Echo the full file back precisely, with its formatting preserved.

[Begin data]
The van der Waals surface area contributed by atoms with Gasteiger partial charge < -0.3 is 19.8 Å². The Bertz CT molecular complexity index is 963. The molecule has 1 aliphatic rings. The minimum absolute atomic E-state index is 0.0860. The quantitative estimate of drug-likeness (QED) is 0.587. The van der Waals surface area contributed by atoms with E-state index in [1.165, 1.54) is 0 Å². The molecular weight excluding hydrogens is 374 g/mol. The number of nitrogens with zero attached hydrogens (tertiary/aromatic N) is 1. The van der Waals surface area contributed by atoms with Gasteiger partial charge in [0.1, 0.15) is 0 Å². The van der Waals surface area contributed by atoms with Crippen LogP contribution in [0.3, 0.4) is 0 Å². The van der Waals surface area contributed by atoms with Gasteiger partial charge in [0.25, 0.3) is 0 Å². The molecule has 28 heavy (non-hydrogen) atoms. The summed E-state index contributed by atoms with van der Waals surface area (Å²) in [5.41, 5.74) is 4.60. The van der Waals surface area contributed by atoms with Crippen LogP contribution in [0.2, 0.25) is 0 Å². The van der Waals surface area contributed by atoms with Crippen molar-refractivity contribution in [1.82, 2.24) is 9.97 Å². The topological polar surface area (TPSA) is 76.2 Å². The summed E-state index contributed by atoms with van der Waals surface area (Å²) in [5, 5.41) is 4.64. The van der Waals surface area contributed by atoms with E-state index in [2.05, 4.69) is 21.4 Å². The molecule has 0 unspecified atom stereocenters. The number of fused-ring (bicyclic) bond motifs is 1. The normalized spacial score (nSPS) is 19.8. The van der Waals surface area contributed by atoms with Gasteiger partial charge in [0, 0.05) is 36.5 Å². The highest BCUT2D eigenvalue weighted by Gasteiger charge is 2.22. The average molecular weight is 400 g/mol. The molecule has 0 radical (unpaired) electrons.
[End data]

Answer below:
The van der Waals surface area contributed by atoms with Gasteiger partial charge < -0.3 is 19.8 Å². The Bertz CT molecular complexity index is 963. The molecule has 1 aliphatic rings. The minimum absolute atomic E-state index is 0.0860. The quantitative estimate of drug-likeness (QED) is 0.587. The van der Waals surface area contributed by atoms with E-state index in [1.165, 1.54) is 0 Å². The molecular weight excluding hydrogens is 374 g/mol. The number of nitrogens with zero attached hydrogens (tertiary/aromatic N) is 1. The van der Waals surface area contributed by atoms with Gasteiger partial charge in [0.1, 0.15) is 0 Å². The van der Waals surface area contributed by atoms with Crippen LogP contribution in [0.3, 0.4) is 0 Å². The van der Waals surface area contributed by atoms with Gasteiger partial charge in [0.25, 0.3) is 0 Å². The molecule has 28 heavy (non-hydrogen) atoms. The summed E-state index contributed by atoms with van der Waals surface area (Å²) in [5.41, 5.74) is 4.60. The van der Waals surface area contributed by atoms with Crippen LogP contribution in [0.2, 0.25) is 0 Å². The van der Waals surface area contributed by atoms with Crippen molar-refractivity contribution in [1.82, 2.24) is 9.97 Å². The topological polar surface area (TPSA) is 76.2 Å². The summed E-state index contributed by atoms with van der Waals surface area (Å²) in [5, 5.41) is 4.64. The van der Waals surface area contributed by atoms with E-state index in [2.05, 4.69) is 21.4 Å². The molecule has 0 unspecified atom stereocenters. The number of fused-ring (bicyclic) bond motifs is 1. The normalized spacial score (nSPS) is 19.8. The van der Waals surface area contributed by atoms with Gasteiger partial charge in [0, 0.05) is 36.5 Å². The highest BCUT2D eigenvalue weighted by Gasteiger charge is 2.22. The average molecular weight is 400 g/mol. The molecule has 0 radical (unpaired) electrons.